By Daniel Hunter

Businesses are not doing enough to support expecting first-time mums in junior positions, according to AXA PPP healthcare and Netmums.

The joint study found that 59% of those who were in junior positions when they had their first child said that their employer hadn’t provided any support beyond what was legally required in the run up to their maternity leave.

But for women in senior positions, that figure dropped to 21%.

Less than a quarter (23%) of entry level employees were offered ‘keeping in touch days’ during their maternity leave. But this number doubled for management level staff (46%) and senior executives (54%). Only 19% of entry level workers were given advice about going on maternity leave compared with nearly a third (30%) of management level employees.

The research also suggested that the lack of support leads to increase stress levels after the birth. Nearly half (45%) of junior workers said they felt stressed after the birth of the child, compared with just 23% of senior executives.

According to a recently published [nurl=http://www.centreformentalhealth.org.uk/costs-of-perinatal-mh-problems]report commissioned by Maternal Mental Health Alliance, between 10% and 20% of women develop a mental illness during pregnancy or within the first year after having a baby.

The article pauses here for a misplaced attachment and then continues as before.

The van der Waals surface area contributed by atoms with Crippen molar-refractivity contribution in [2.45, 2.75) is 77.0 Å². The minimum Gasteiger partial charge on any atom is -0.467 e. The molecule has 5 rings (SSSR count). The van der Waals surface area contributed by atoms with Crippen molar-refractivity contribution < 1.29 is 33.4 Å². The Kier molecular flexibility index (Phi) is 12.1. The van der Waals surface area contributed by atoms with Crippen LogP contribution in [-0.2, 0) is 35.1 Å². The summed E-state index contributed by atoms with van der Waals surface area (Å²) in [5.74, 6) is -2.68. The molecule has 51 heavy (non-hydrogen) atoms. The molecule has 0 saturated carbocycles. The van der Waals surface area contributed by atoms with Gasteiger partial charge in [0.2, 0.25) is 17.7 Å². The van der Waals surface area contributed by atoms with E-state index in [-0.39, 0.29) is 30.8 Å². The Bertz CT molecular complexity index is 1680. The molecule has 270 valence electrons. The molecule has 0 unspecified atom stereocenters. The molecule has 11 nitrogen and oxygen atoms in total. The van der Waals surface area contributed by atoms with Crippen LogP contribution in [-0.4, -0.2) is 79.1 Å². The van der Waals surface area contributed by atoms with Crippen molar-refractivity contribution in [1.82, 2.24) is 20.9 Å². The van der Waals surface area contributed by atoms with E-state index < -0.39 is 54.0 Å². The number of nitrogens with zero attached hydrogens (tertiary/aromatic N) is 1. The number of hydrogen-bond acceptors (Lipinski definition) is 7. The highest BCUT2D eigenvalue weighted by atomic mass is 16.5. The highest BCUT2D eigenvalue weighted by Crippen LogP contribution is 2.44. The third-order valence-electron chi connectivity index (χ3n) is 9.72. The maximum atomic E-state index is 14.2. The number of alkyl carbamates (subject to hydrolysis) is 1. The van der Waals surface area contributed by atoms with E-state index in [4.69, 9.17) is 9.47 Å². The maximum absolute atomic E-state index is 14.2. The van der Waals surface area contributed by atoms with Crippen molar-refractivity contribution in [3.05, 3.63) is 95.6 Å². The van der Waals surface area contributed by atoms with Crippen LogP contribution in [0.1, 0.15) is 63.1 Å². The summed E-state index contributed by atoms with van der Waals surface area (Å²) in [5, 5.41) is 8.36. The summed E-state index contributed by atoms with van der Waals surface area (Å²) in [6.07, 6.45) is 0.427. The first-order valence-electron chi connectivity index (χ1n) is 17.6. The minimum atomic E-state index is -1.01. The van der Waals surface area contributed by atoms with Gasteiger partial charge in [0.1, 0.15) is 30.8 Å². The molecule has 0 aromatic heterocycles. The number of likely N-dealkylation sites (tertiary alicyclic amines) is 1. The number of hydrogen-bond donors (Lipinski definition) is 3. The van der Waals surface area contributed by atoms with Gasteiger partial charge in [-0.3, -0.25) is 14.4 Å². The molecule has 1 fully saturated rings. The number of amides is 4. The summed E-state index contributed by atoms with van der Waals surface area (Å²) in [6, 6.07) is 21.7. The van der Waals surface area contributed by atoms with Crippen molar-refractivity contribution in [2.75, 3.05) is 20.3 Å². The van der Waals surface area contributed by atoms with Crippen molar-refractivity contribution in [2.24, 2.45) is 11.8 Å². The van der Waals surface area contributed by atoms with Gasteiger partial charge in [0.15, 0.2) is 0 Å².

“These illnesses can have a devastating impact on women and their families if left untreated,” said Dr Mark Winwood, director of psychological services for AXA PPP healthcare.

Dr Winwood said: “The perceived disparity in the support employers offer to first time mums before they go on maternity leave is alarming — particularly when you consider the impact this may have on the individual’s mental health. Indeed, this ‘ambivalence of worth’ by employers could be contributing to significant self-esteem issues for some mums to be.

“Employers would be wise to ensure they support all of their employees equally at this transformative time in their lives and careers. They should also remember their legal duty of care to ensure that they conduct an appropriate and regular risk assessment process for all employees who notify them of their pregnancy to ensure that they are offered suitable support and workplace adjustments to help them remain safe at work — irrespective of their position within the organisation.

“Helping employees to prepare for their maternity leave, and supporting them during their time away from work, can help them feel more positive about coming back to work once they are ready. For example, offering ‘keeping in touch’ days during maternity leave can help to ensure that new mums still feel part of the working community, encouraging them to return to work, bringing their wide ranging skills with them!”